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Posco chair celebrates hundredth day with raft of reforms

Nov 06,2018
Posco Chairman Choi Jeong-woo celebrated his 100th day in office by announcing a comprehensive reform plan aimed at hitting100 trillion won ($89 billion) in sales in 2030.

Rather than drawing out a new long-term picture for the steelmaker, Choi proposed over a hundred short term targets to make the 2030 goal during a speech to executives on Monday. The 2030 goal was originally proposed during the company’s 50th anniversary in April. In a decade, the steelmaker hopes to make 13 trillion won in operating profit.

Before going as far as 2030, Choi also said he wants to make Posco the top metal company in Fortune’s list of the “World’s Most Admired Companies” by 2023.

To strengthen the core steel business, Choi said he will focus on expanding the sales portion of high-value added products like automotive steel. As carmakers lean toward light but strong steel plates, the product has become dependent on high level of technology.

By 2025, he hopes to sell 12 million tons of automotive steel a year. Last year, the company sold about 9.1 million tons of auto steel.

Korea’s largest steelmaker will also focus on developing cost-cutting technologies to make steel and reach out to outside companies for collaborative research and development.

The new chairman plans to streamline the business portfolios of affiliates to prevent them competing in the same markets.

While Posco and Posco Energy have been involved in sourcing liquefied natural gas, the conglomerate’s trading company Posco Daewoo will take care of the LNG trading business for efficiency.

All construction related businesses, including construction designs, inspection and maintenance, will also be absorbed by Posco Engineering and Construction.

To bolster the company’s future, Choi will bring together the cathode and anode materials businesses and establish an integrated research center for electric car batteries next year. Cathode and anode materials are key ingredients of lithium-ion batteries.

Whether Choi’s comments on integrating the two businesses means the company will merge Posco ESM, which makes cathode materials, and Posco Chemtech, which makes anode materials, is unknown, but industry analysts think the option is likely.

For the battery materials business, Choi said it will take 20 percent of the market share in the cathode and anode materials market by making 17 trillion won in annual sales by 2030.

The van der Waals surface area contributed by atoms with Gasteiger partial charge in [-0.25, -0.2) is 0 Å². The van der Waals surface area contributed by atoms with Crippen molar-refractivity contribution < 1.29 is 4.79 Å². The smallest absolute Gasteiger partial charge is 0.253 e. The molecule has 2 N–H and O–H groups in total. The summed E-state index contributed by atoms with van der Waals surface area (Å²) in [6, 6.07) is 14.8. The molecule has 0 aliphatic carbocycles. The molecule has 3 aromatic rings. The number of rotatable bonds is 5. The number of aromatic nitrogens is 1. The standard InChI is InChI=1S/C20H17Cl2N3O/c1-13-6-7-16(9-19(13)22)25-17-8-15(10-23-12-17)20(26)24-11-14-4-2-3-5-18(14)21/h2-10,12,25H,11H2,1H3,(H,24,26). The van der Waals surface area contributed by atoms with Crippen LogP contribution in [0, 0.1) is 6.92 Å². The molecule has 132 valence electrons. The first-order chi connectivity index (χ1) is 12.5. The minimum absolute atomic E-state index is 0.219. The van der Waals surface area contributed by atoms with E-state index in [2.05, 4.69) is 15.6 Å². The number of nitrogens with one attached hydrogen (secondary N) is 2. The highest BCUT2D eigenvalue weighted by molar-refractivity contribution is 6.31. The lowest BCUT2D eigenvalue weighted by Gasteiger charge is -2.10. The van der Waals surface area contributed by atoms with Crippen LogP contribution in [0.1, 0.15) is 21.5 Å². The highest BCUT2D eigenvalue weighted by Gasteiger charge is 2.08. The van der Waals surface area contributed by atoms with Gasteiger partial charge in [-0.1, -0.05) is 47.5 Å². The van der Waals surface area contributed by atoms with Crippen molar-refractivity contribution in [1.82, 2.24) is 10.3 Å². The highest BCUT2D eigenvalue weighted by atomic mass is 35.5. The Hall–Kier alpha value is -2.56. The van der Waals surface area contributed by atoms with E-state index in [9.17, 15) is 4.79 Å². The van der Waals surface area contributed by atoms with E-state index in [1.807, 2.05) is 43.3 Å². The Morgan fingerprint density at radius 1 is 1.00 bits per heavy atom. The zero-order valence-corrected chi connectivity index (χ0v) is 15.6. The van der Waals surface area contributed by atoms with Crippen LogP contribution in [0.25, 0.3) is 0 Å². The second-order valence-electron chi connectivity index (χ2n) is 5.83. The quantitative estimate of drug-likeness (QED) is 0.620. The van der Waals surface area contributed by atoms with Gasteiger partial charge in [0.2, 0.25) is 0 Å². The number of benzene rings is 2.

As the steelmaker already announced a five-year plan to invest 45 trillion won in September, Choi said he will use the investment to make the proposed reforms go smoothly. The company will also hire 20,000 more staff for business expansion.

Apart from business goals, Choi emphasized growing “together” with business partners and society, in line with the “With Posco” slogan he announced during his inauguration ceremony.

Choi said he will establish a special committee that listens to the public and business partners and forms strategies to contribute to society. Choi will recruit an outside expert in forming social contribution strategies and participate in the committee himself along with some outside executives.

At Posco’s steel mills in Pohang, North Gyeongsang, and Gwangyang, South Jeolla, the company will create a venture valley, an economic zone that nurtures start-ups, to help young entrepreneurs grow.

The company also unveiled improved employment benefits, especially for mothers, such as expanding the number of day care centers at its business sites. For business partners and contractors, Choi vowed to open a reporting window for power abuse by Posco employees.

“My vision is to make a fair and cooperative business culture between employees, affiliates, and contractors,” Choi said.

The chairman said he will speed up the company reforms with a follow-up organizational reshuffle in December.


BY KIM JEE-HEE [kim.jeehee@joongang.co.kr]


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